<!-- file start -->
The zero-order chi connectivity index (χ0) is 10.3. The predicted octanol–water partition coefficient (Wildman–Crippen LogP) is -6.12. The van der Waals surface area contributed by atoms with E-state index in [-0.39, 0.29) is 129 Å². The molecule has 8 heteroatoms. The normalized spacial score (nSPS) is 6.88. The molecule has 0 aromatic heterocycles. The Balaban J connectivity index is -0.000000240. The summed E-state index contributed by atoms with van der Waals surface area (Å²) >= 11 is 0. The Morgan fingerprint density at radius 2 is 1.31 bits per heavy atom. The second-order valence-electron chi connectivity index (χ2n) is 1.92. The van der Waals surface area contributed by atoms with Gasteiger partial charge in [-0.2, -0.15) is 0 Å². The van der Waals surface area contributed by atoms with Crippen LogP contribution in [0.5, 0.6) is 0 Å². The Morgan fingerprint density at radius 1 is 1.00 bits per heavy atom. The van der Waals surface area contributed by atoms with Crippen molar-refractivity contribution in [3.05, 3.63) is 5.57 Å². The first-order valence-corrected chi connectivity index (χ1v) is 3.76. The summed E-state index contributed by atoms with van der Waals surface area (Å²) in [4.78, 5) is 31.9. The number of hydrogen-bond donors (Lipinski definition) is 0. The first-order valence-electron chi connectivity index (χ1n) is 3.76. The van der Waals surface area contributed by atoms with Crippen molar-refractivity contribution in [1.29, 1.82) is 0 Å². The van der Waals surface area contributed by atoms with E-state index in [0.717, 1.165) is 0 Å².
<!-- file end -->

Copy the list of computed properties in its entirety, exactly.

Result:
The zero-order chi connectivity index (χ0) is 10.3. The predicted octanol–water partition coefficient (Wildman–Crippen LogP) is -6.12. The van der Waals surface area contributed by atoms with E-state index in [-0.39, 0.29) is 129 Å². The molecule has 8 heteroatoms. The normalized spacial score (nSPS) is 6.88. The molecule has 0 aromatic heterocycles. The Balaban J connectivity index is -0.000000240. The summed E-state index contributed by atoms with van der Waals surface area (Å²) >= 11 is 0. The Morgan fingerprint density at radius 2 is 1.31 bits per heavy atom. The second-order valence-electron chi connectivity index (χ2n) is 1.92. The van der Waals surface area contributed by atoms with Gasteiger partial charge in [-0.2, -0.15) is 0 Å². The van der Waals surface area contributed by atoms with Crippen LogP contribution in [0.5, 0.6) is 0 Å². The Morgan fingerprint density at radius 1 is 1.00 bits per heavy atom. The van der Waals surface area contributed by atoms with Crippen molar-refractivity contribution in [3.05, 3.63) is 5.57 Å². The first-order valence-corrected chi connectivity index (χ1v) is 3.76. The summed E-state index contributed by atoms with van der Waals surface area (Å²) in [4.78, 5) is 31.9. The number of hydrogen-bond donors (Lipinski definition) is 0. The first-order valence-electron chi connectivity index (χ1n) is 3.76. The van der Waals surface area contributed by atoms with Crippen molar-refractivity contribution in [1.29, 1.82) is 0 Å². The van der Waals surface area contributed by atoms with E-state index in [0.717, 1.165) is 0 Å².